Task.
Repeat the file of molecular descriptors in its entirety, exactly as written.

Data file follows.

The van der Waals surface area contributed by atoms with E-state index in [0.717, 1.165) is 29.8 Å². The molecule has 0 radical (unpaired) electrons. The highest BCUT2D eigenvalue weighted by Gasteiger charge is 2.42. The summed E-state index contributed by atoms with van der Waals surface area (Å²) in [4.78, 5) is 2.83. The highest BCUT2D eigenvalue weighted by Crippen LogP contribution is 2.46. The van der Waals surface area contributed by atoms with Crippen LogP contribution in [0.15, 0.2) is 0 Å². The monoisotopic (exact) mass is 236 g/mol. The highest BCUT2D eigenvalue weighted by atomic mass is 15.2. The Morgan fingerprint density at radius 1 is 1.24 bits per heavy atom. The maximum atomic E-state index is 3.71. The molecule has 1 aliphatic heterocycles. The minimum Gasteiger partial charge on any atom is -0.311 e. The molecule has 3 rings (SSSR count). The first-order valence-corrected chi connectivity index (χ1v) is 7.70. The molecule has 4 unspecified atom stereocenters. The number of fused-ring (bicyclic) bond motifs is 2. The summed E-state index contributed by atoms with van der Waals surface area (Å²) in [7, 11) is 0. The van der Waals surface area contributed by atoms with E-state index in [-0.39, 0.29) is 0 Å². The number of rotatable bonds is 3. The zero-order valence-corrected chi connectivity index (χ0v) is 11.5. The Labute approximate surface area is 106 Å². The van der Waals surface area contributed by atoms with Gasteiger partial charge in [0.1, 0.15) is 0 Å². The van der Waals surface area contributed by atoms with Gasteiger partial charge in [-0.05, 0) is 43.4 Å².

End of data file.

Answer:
The van der Waals surface area contributed by atoms with E-state index in [0.717, 1.165) is 29.8 Å². The molecule has 0 radical (unpaired) electrons. The highest BCUT2D eigenvalue weighted by Gasteiger charge is 2.42. The summed E-state index contributed by atoms with van der Waals surface area (Å²) in [4.78, 5) is 2.83. The highest BCUT2D eigenvalue weighted by Crippen LogP contribution is 2.46. The van der Waals surface area contributed by atoms with Crippen LogP contribution in [0.15, 0.2) is 0 Å². The monoisotopic (exact) mass is 236 g/mol. The highest BCUT2D eigenvalue weighted by atomic mass is 15.2. The Morgan fingerprint density at radius 1 is 1.24 bits per heavy atom. The maximum atomic E-state index is 3.71. The molecule has 1 aliphatic heterocycles. The minimum Gasteiger partial charge on any atom is -0.311 e. The molecule has 3 rings (SSSR count). The first-order valence-corrected chi connectivity index (χ1v) is 7.70. The molecule has 4 unspecified atom stereocenters. The number of fused-ring (bicyclic) bond motifs is 2. The summed E-state index contributed by atoms with van der Waals surface area (Å²) in [7, 11) is 0. The van der Waals surface area contributed by atoms with E-state index in [-0.39, 0.29) is 0 Å². The number of rotatable bonds is 3. The zero-order valence-corrected chi connectivity index (χ0v) is 11.5. The Labute approximate surface area is 106 Å². The van der Waals surface area contributed by atoms with Gasteiger partial charge in [0.1, 0.15) is 0 Å². The van der Waals surface area contributed by atoms with Gasteiger partial charge in [-0.05, 0) is 43.4 Å².